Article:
“They don’t subscribe to the idea of performance reviews or long, laborious processes in stages to move up the ladder,” Carroll says. “They don’t have a lot of patience for complexity and rules and structure. They get frustrated with antiquated practices. It has been a command and control workplace. Instead, they want to get in and get their work done without a lot of talking about it.”

Carroll explains that, with members of Generation Z, organizations also have a powerful source of collaborative powers that they need to harness.

“By growing up with mobile devices and social networks, the skills they bring into the workplace for collaborative capabilities is profound compared to what we saw with Millennials just 10 years prior,” he says. “Employers have to support that and take advantage of these collaborative capabilities.”

While technology allows employees of all generations to work remotely, Carroll believes Generation Z still will value connecting in person.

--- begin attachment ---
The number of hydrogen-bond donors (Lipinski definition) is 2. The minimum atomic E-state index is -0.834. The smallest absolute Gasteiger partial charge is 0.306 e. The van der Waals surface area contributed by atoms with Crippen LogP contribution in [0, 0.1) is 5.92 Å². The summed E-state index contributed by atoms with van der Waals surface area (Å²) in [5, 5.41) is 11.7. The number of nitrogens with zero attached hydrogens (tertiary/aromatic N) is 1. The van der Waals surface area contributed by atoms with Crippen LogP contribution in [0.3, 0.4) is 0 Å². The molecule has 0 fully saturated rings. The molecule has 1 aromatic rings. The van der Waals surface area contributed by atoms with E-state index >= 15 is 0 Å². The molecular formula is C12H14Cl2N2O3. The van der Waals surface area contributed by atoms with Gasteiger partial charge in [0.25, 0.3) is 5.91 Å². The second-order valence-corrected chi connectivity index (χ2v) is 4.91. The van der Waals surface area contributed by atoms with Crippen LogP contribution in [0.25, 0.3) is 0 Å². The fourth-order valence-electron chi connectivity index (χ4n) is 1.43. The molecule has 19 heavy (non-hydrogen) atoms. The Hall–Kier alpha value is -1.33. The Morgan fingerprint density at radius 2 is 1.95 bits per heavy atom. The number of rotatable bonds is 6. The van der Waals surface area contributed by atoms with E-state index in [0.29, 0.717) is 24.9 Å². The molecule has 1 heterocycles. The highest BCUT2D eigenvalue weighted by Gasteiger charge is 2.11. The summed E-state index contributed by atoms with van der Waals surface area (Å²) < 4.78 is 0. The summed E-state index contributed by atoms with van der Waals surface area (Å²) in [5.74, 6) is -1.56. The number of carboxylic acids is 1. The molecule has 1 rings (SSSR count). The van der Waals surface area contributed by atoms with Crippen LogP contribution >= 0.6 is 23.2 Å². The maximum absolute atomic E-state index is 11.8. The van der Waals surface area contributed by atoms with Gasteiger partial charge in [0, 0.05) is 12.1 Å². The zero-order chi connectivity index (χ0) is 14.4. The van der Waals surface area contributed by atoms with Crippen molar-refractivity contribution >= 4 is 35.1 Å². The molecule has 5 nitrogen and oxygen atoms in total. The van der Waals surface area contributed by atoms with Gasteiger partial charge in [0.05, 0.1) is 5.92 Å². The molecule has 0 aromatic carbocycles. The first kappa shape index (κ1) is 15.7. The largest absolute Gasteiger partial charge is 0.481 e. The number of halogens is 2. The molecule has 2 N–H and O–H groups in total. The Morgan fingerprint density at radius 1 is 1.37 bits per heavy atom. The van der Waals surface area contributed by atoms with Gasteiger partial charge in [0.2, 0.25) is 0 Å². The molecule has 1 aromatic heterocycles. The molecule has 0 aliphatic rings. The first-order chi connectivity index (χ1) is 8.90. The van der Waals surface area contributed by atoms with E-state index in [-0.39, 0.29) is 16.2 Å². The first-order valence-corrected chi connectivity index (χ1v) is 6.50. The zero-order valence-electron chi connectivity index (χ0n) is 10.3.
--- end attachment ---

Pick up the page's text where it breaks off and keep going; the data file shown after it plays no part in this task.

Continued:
“The common prediction is that the new generation of employees is going to unplug, work remotely, and not congregate in offices,” Carroll notes. “I might be proven dead wrong on this, but I think that’s going to flip around so we’ll see a trend back to the workplace and increased human interaction.

“The employees entering the work force have untapped tools and skills for the workplace. We have to give them more credit than we do. They have surprised us in the past and I’m certain that they will continue to surprise us in the future.”

I do a *lot* of talks for agricultural organizations, both associations as well as agricultural companies (most of the global leaders in this space have had me in for senior management meetings or customer events, seeking my insight on the trends in the industry.)